REI One Jacket, $198 Summary: The One Jacket uses Polartec Power Shield, making it suitable for cold-weather activities. Unfortunately, its generic fit is more at home in a ski resort than in the backcountry. The One Jacket’s short torso and lack of shoulder articulation caused the waist to ride up when reaching overhead, and the loose wrist cuffs lack a closure system. Plus, the zippered torso pockets and two internal pockets get trapped under a harness or hipbelt. On the plus side, the One Jacket’s torso volume was low profile, and both the waist and neck have drawcords. Pros: Nice torso volume. Inexpensive. Cons: Waist rides up. Lacks arm articulation. Loose wrist cuffs. Overall grade: C+

The North Face Apex 1, $149 Summary: The North Face manages the lowest price of the review by using their own Apex fabric, a stretchy, single-layer, double-weave material that does a great job of fending off wind and light precipitation while still providing enough breathability for high-energy activity. The arms have great articulation and the jacket’s long waist stayed put when making reaches. Unfortunately, the high-volume torso felt a bit baggy, and the two hand-warmer pockets got covered up by a harness or hipbelt. However, the Apex does have two large stash pockets that make a great place to put dry gloves or other essentials, as well as easy-to-use Velcro wrist closures. Pros: Inexpensive. Internal stash pockets. Cons: High torso volume. Pockets get covered by harness. Overall grade: B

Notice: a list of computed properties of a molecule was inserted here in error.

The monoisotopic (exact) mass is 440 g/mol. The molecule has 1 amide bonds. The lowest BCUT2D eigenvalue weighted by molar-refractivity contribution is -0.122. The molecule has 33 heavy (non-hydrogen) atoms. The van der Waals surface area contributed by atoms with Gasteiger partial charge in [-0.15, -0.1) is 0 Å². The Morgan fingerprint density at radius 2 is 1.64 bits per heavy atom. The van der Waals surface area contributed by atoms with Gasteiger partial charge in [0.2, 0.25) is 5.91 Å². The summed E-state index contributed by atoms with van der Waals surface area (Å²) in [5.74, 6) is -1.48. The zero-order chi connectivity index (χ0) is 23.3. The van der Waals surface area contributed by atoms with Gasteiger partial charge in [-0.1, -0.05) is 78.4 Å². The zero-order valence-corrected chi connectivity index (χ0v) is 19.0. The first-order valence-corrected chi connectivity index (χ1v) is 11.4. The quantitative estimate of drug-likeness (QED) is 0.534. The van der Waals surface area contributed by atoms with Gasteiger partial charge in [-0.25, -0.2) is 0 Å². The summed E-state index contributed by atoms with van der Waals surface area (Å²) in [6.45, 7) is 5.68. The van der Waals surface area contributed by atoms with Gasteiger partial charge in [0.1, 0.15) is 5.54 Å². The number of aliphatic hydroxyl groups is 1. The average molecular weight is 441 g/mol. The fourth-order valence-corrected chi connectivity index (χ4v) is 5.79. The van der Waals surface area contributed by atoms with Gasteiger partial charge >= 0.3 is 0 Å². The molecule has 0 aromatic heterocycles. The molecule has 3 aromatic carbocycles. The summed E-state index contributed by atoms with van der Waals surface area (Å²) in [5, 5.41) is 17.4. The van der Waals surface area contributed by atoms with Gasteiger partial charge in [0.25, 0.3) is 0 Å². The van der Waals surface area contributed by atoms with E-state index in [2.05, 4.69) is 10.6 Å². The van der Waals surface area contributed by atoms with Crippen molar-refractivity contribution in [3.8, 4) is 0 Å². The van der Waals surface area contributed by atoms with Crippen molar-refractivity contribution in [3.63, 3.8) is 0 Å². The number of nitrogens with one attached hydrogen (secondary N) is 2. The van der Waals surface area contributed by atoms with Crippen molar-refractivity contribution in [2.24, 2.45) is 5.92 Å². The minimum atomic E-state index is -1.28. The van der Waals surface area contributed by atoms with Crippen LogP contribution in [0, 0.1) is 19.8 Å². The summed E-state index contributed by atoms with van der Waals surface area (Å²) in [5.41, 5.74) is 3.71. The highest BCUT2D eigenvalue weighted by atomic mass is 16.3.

Beyond Fleece:




Mammut/Climb High: 802-985-5056,

Marmot: Mountain Hardwear:



The North Face: